First ancient DNA from West/Central Africa illuminates deep human past

January 22, 2020

An international team led by Harvard Medical School scientists has produced the first genome-wide ancient human DNA sequences from west and central Africa.

The data, recovered from four individuals buried at an iconic archaeological site in Cameroon between 3,000 and 8,000 years ago, enhance our understanding of the deep ancestral relationships among populations in sub-Saharan Africa, which remains the region of greatest human diversity today.

The findings, published Jan. 22 in Nature, provide new clues in the search to identify the populations that first spoke and spread Bantu languages. The work also illuminates previously unknown "ghost" populations that contributed small portions of DNA to present-day African groups.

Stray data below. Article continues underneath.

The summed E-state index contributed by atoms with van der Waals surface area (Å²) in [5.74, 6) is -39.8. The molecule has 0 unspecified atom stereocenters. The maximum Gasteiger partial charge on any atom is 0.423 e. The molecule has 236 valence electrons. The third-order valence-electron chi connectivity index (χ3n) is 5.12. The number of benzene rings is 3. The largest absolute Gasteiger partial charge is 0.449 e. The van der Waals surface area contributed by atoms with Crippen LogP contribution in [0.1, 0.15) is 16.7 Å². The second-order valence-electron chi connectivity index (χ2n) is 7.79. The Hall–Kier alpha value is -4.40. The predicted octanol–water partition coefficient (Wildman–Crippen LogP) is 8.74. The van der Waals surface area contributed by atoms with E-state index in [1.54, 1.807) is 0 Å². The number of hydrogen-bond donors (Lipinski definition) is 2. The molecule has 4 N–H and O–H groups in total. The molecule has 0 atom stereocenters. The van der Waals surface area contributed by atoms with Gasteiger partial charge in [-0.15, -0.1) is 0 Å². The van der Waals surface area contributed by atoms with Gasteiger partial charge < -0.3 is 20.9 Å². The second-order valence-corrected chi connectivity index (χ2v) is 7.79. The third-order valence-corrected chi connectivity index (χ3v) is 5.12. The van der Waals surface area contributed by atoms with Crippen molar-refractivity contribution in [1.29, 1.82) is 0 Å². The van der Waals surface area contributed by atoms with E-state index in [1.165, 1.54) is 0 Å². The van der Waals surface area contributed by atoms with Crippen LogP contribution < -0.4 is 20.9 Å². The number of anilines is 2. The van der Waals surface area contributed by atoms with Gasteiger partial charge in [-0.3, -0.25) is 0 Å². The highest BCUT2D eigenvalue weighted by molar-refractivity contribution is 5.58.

Map of Africa with Cameroon in dark blue and approximate location of Shum Laka marked with star. Image adapted from Alvaro1984 18/Wikimedia Commons

Research highlights:
-end-
Paper: Mark Lipson, et al., "Ancient West African foragers in the context of African population history," Nature, DOI 10.1038/s41586-020-1929-1

Harvard Medical School

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